Singapore Talking

Tuning in to Baweanese with strains of La-A-Obe

Mr Hafiz Rashid has been learning the language on his own to rediscover his Baweanese roots. He has attended classes and watches YouTube videos (below) of Baweanese songs. Madam Romnah Salleh and her son, Mr Khairul Basysyar Amran, going through phot
Madam Romnah Salleh and her son, Mr Khairul Basysyar Amran, going through photos of the Baweanese kampung she grew up in. Even though she speaks Baweanese fluently, none of her three children, who grew up in public housing estates, is comfortable with the language. MrKhairul can understand snippets of conversations and use basic words and phrases, but nothing more.ST PHOTO: JONATHAN CHOO
Mr Hafiz Rashid has been learning the language on his own to rediscover his Baweanese roots. He has attended classes and watches YouTube videos (below) of Baweanese songs. Madam Romnah Salleh and her son, Mr Khairul Basysyar Amran, going through phot
Mr Hafiz Rashid has been learning the language on his own to rediscover his Baweanese roots. He has attended classes and watches YouTube videos of Baweanese songs. PHOTO: TIFFANY GOH FOR THE STRAITS TIMES
Mr Hafiz Rashid has been learning the language on his own to rediscover his Baweanese roots. He has attended classes and watches YouTube videos (below) of Baweanese songs. Madam Romnah Salleh and her son, Mr Khairul Basysyar Amran, going through phot
Mr Hafiz Rashid has been learning the language on his own to rediscover his Baweanese roots. He has attended classes and watches YouTube videos (above) of Baweanese songs.PHOTO: TIFFANY GOH FOR THE STRAITS TIMES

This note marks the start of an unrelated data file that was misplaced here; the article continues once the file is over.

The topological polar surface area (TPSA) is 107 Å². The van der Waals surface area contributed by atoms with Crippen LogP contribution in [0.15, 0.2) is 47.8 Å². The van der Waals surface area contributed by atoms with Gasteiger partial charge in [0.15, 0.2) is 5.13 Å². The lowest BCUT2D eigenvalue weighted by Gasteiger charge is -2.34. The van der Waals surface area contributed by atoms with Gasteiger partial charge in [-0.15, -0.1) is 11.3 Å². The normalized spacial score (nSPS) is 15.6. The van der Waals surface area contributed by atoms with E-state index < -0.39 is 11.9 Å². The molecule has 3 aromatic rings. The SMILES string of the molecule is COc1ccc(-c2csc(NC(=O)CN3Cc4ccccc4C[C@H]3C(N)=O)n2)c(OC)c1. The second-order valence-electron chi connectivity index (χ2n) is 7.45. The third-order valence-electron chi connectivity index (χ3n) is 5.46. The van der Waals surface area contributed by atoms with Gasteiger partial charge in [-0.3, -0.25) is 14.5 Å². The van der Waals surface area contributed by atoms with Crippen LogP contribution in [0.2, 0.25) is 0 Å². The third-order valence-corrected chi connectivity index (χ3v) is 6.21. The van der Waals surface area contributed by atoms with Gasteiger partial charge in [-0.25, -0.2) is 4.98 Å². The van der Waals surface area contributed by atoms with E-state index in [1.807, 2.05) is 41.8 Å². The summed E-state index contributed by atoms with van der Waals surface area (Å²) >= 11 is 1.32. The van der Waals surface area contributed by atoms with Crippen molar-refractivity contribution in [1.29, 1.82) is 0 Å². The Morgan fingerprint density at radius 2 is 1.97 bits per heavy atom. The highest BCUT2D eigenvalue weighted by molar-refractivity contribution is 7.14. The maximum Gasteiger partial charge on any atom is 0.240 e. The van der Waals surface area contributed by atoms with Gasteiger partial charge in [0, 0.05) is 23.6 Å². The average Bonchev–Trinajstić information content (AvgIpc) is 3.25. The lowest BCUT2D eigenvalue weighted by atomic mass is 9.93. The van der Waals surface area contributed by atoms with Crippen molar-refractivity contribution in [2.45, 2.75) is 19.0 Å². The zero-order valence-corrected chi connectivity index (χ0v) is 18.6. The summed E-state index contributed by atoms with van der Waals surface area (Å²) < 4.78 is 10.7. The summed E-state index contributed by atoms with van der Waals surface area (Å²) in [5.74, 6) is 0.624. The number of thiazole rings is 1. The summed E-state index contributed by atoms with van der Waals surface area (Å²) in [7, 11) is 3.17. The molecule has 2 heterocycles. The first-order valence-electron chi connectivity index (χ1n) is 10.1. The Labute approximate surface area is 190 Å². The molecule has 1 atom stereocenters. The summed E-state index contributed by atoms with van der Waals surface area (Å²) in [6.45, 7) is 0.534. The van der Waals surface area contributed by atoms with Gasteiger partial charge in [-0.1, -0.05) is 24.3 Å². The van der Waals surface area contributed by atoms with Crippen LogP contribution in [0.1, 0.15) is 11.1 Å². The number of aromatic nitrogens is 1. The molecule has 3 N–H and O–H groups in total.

Singapore is a tapestry of languages, each with its own unique syntax, history and ideology. Some are endangered and others are thriving. In the second instalment of a weekly series, we look at Baweanese.

The twangy guitar strains that kick off La-A-Obe - Singapore band Kassim Selamat and The Swallows' most iconic song - are quintessential pop yeh-yeh.

But while the melody comes straight from the Malay psychedelic pop genre that took Singapore and Malaysia by storm in the 1960s, once the singing starts, an unfamiliar tongue emerges.

"Setulu bule kaperakan," croons Kassim Selamat. "Nengkene bule la ngastabe." (I used to be happy. Now I'm sad.)

This is the Baweanese language, spoken here by a shrinking proportion of people whose ancestors came to Singapore from the Indonesian island of Bawean.

Five decades after the band's heyday, Kassim Selamat and The Swallows have turned from pop sensation to unlikely language tutor.

There are at least 58,000 Baweanese in Singapore, making them the second-largest Malay sub-ethnic group after the Javanese - but most of them cannot speak the language.

Still, some here are turning to Baweanese musicians - who also include The Cliffters and Jaffar O - to pick up some Baweanese, which has long suffered from a dearth of proper learning materials.

UNIQUE HERITAGE

I finally got to taste this part of my culture, relearn my heritage, and get in touch with my identity, with what makes me Baweanese. If you can't speak the language, what differentiates you from the Malays or the Javanese?